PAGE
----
This winter, American real estate agents have a plethora of issues to think about. Rising interest rates have created a frozen housing market, and shifting work practices will push office vacancy rates to 55 percent above their pre-pandemic peaks by 2030, according to a new study by Cushman & Wakefield. The prospect of stranded assets is looming.
But if you’re listening to real estate agent chatter, there’s another topic that’s fueling even more discussion: ChatGPT, the generative artificial intelligence-enabled chatbot launched last November by Microsoft-backed OpenAI.
The explosion of this tool has already sparked a vociferous debate about AI’s impact on fields like education, science, and media. However, the real estate world has attracted less investor focus.
This is a mistake. A wave of AI experimentation in this sector is already underway: realtors are using ChatGPT to write listings and social media posts, calculate mortgage payments, search real estate databases, and gather expertise in new areas like agriculture. As these experiments accelerate, they raise a bigger question: Will an AI-equipped broker really need that many human brokers—and brokerage fees—in the future?
Or to put it another way: Is rent-seeking in the real estate sector about to be attacked by robots? Not in the literal sense of participation in leases, but as described by economists: when powerful incumbents manipulate a market by making it opaque or complex in order to rake in high fees.
Brokers themselves do not believe that they will lose their jobs. “A common feeling [in the property sector] is that it will help, rather than replace, real estate professionals,” the Cushman & Wakefield report points out. “Some tasks will be automated [but] Rather, it’s about helping people become really good at what they do.”
Maybe like this. After all, robots cannot perceive the intangible qualities of a building the way humans can. Nor can they read the body language of buyers and sellers and provide the necessary encouragement or reassurance. Given the extreme anxiety associated with many real estate transactions, this is a serious deficiency.
Additionally, the AI tools that are getting so much buzz like ChatGPT don’t always work well without human oversight. To understand the risks, consider an experiment recently conducted by Sarah Bell, an AI specialist specializing in real estate. When she asked ChatGPT to rank the attractiveness of different clients based on nationality, she found that the Python computing code in the bot was deeply biased towards Australians.
Even more alarmingly, it was impossible to pinpoint exactly why Australians didn’t like it because the system was a black box. A real estate agent unwittingly deploying anti-Australian Python code would be “responsible” for violating anti-discrimination laws, Bell notes.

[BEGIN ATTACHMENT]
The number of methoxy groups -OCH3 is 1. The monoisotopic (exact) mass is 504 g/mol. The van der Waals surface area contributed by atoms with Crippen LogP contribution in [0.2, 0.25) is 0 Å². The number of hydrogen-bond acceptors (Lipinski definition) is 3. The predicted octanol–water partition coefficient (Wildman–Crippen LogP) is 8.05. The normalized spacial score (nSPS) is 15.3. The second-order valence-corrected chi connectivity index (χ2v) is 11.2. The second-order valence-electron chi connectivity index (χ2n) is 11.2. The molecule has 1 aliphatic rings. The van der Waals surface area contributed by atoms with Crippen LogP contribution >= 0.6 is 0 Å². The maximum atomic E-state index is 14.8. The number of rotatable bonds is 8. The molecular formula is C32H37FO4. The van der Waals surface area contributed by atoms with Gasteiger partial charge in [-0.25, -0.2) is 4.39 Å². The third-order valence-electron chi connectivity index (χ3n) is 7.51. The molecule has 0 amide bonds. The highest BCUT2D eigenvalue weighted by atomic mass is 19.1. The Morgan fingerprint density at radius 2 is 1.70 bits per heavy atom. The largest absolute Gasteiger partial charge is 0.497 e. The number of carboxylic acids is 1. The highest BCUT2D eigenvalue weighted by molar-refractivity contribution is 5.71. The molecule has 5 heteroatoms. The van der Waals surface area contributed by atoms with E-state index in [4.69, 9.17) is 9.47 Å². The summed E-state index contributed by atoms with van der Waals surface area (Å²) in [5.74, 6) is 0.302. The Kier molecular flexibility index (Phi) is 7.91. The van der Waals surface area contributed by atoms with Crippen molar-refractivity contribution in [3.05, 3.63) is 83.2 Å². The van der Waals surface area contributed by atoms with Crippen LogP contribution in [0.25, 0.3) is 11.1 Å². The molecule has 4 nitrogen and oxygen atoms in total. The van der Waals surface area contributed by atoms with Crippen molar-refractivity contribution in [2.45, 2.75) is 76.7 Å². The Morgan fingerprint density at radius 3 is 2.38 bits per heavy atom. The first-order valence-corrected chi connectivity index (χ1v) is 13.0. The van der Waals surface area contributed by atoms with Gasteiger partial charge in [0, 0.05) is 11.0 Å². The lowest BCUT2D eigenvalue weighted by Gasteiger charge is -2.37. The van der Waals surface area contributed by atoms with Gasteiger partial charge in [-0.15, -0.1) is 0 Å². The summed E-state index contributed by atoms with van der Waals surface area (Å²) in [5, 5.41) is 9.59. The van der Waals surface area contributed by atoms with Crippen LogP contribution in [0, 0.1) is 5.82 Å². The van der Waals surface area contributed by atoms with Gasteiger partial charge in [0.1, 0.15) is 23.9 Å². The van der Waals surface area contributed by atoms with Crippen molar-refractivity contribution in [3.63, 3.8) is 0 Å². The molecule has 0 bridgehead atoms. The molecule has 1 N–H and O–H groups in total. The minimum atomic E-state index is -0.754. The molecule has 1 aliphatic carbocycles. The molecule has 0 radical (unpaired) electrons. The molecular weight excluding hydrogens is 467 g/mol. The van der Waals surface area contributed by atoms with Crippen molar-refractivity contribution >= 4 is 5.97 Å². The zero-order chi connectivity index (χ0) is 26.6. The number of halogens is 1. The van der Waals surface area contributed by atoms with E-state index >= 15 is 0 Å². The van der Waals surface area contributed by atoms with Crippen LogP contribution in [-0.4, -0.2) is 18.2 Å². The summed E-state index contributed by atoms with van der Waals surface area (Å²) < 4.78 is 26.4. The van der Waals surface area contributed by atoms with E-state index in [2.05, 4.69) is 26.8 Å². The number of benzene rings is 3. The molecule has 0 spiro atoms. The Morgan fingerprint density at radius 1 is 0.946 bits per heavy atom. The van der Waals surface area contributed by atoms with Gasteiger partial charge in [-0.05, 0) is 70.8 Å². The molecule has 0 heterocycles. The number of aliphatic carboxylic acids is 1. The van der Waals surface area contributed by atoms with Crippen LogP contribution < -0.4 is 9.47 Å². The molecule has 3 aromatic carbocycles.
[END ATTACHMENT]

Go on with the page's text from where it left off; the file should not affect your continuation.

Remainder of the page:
What the industry really needs is not so much AI in the sense of artificial intelligence, but a different kind of AI: augmented intelligence – ways to help people think smarter. The only way to achieve this is to add a third AI, anthropological intelligence, which would infuse the process with a vital cultural context.
While humans are needed to understand AI, it’s not clear that the industry needs so many of them today. After all, over the past decade, the Internet has already introduced new levels of transparency into business: non-professionals can now use real estate websites to value properties, view listings, arrange mortgages, and match sellers and buyers.
Despite this, the number of residential real estate brokers and dealers in America (about 562,000 at last count) has not been declining, but appears to be increasing: the number is expected to increase by another 5 percent over the next decade. Employment in the commercial real estate sector is almost 4 million – and the trend is rising.
The new era of digital transparency hasn’t pushed up brokerage fees either. In 2020, the average commission rate for residential real estate sales was 5.66 percent. That was less than the 6.02 percent level in 1992 – but higher than the level recorded between 2011 and 2018. This is absolutely perverted. Or, as an economist would say, a strong sign of rent-seeking.
Could that change now? Realtors obviously don’t hope. But entrepreneurs see an opportunity for disruption, especially given the other macroeconomic stresses now hitting the market. “Tech entrepreneurs today have a unique advantage when starting a real estate tech company in the AI space [since] Most incumbents have had a challenge in the past two years,” argues Kunal Lunawat, one of those would-be challengers.
Investors — and economists — would do well to watch what happens next, not least as a test case for whether tech innovations can challenge the quest for retirement. Because if robots can make the industry more efficient and lower commission rates, many property owners will be excited. Rightly so: with or without AI, the industry is overdue for reform.
https://www.ft.com/content/80306709-f26d-4d8f-85b7-652ec17cb7c4 AI will not solve all of our real estate problems